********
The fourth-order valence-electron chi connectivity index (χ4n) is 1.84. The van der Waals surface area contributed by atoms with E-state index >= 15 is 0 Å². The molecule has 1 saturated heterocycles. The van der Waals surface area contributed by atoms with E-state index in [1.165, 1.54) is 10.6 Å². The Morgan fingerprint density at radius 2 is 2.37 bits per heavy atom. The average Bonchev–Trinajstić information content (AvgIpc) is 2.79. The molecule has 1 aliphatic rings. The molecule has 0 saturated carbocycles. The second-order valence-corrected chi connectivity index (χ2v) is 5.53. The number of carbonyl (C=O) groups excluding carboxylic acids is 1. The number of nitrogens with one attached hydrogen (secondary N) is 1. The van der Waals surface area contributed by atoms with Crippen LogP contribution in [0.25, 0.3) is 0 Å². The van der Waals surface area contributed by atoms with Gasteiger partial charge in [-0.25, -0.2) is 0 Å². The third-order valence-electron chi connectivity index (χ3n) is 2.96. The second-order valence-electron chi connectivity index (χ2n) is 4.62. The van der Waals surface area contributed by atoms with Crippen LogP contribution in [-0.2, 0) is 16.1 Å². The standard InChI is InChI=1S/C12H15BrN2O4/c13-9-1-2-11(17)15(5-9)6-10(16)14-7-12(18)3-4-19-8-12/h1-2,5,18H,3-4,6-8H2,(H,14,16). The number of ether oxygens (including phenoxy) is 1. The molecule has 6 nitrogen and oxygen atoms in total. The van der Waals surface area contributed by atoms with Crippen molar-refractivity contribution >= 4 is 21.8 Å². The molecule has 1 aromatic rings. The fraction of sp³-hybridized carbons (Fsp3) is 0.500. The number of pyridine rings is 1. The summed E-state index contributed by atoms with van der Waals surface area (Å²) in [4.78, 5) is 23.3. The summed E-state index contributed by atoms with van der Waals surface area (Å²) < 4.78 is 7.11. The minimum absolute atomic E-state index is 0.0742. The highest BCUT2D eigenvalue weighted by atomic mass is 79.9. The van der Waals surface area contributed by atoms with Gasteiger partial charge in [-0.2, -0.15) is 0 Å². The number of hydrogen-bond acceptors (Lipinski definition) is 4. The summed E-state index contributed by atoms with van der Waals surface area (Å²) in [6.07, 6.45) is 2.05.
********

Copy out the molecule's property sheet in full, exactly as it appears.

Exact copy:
The fourth-order valence-electron chi connectivity index (χ4n) is 1.84. The van der Waals surface area contributed by atoms with E-state index >= 15 is 0 Å². The molecule has 1 saturated heterocycles. The van der Waals surface area contributed by atoms with E-state index in [1.165, 1.54) is 10.6 Å². The Morgan fingerprint density at radius 2 is 2.37 bits per heavy atom. The average Bonchev–Trinajstić information content (AvgIpc) is 2.79. The molecule has 1 aliphatic rings. The molecule has 0 saturated carbocycles. The second-order valence-corrected chi connectivity index (χ2v) is 5.53. The number of carbonyl (C=O) groups excluding carboxylic acids is 1. The number of nitrogens with one attached hydrogen (secondary N) is 1. The van der Waals surface area contributed by atoms with Crippen LogP contribution in [0.25, 0.3) is 0 Å². The van der Waals surface area contributed by atoms with Gasteiger partial charge in [-0.25, -0.2) is 0 Å². The third-order valence-electron chi connectivity index (χ3n) is 2.96. The second-order valence-electron chi connectivity index (χ2n) is 4.62. The van der Waals surface area contributed by atoms with Crippen LogP contribution in [-0.2, 0) is 16.1 Å². The standard InChI is InChI=1S/C12H15BrN2O4/c13-9-1-2-11(17)15(5-9)6-10(16)14-7-12(18)3-4-19-8-12/h1-2,5,18H,3-4,6-8H2,(H,14,16). The number of ether oxygens (including phenoxy) is 1. The molecule has 6 nitrogen and oxygen atoms in total. The van der Waals surface area contributed by atoms with Crippen molar-refractivity contribution >= 4 is 21.8 Å². The molecule has 1 aromatic rings. The fraction of sp³-hybridized carbons (Fsp3) is 0.500. The number of pyridine rings is 1. The summed E-state index contributed by atoms with van der Waals surface area (Å²) in [4.78, 5) is 23.3. The summed E-state index contributed by atoms with van der Waals surface area (Å²) < 4.78 is 7.11. The minimum absolute atomic E-state index is 0.0742. The highest BCUT2D eigenvalue weighted by atomic mass is 79.9. The van der Waals surface area contributed by atoms with Gasteiger partial charge in [-0.2, -0.15) is 0 Å². The number of hydrogen-bond acceptors (Lipinski definition) is 4. The summed E-state index contributed by atoms with van der Waals surface area (Å²) in [6.07, 6.45) is 2.05.